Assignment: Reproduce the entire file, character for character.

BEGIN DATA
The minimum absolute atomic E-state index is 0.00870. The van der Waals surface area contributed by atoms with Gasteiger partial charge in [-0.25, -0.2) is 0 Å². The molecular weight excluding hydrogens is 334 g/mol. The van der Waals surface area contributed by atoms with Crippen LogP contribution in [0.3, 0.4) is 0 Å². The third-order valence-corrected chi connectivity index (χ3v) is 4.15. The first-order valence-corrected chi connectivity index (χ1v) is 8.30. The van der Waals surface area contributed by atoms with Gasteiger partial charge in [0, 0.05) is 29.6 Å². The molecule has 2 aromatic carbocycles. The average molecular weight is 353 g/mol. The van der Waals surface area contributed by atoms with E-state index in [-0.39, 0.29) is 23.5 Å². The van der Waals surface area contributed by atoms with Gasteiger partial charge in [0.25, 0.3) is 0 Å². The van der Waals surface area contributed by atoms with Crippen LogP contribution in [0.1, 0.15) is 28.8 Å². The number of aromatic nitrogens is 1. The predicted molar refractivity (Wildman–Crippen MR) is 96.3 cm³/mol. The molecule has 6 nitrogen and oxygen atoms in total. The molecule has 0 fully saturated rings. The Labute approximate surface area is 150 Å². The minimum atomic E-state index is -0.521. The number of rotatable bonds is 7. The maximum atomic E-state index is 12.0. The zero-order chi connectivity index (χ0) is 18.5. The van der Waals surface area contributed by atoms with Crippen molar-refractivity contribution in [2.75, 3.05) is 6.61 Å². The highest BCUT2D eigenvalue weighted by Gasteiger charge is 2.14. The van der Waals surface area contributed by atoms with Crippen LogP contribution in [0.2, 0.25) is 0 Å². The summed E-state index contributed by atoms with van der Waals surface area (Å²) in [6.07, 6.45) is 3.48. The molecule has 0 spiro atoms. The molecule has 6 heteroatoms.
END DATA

The minimum absolute atomic E-state index is 0.00870. The van der Waals surface area contributed by atoms with Gasteiger partial charge in [-0.25, -0.2) is 0 Å². The molecular weight excluding hydrogens is 334 g/mol. The van der Waals surface area contributed by atoms with Crippen LogP contribution in [0.3, 0.4) is 0 Å². The third-order valence-corrected chi connectivity index (χ3v) is 4.15. The first-order valence-corrected chi connectivity index (χ1v) is 8.30. The van der Waals surface area contributed by atoms with Gasteiger partial charge in [0, 0.05) is 29.6 Å². The molecule has 2 aromatic carbocycles. The average molecular weight is 353 g/mol. The van der Waals surface area contributed by atoms with E-state index in [-0.39, 0.29) is 23.5 Å². The van der Waals surface area contributed by atoms with Gasteiger partial charge in [0.25, 0.3) is 0 Å². The van der Waals surface area contributed by atoms with Crippen LogP contribution in [0.1, 0.15) is 28.8 Å². The number of aromatic nitrogens is 1. The predicted molar refractivity (Wildman–Crippen MR) is 96.3 cm³/mol. The molecule has 6 nitrogen and oxygen atoms in total. The molecule has 0 fully saturated rings. The Labute approximate surface area is 150 Å². The minimum atomic E-state index is -0.521. The number of rotatable bonds is 7. The maximum atomic E-state index is 12.0. The zero-order chi connectivity index (χ0) is 18.5. The van der Waals surface area contributed by atoms with Crippen molar-refractivity contribution in [2.75, 3.05) is 6.61 Å². The highest BCUT2D eigenvalue weighted by Gasteiger charge is 2.14. The van der Waals surface area contributed by atoms with Crippen LogP contribution in [0.2, 0.25) is 0 Å². The summed E-state index contributed by atoms with van der Waals surface area (Å²) in [6.07, 6.45) is 3.48. The molecule has 0 spiro atoms. The molecule has 6 heteroatoms.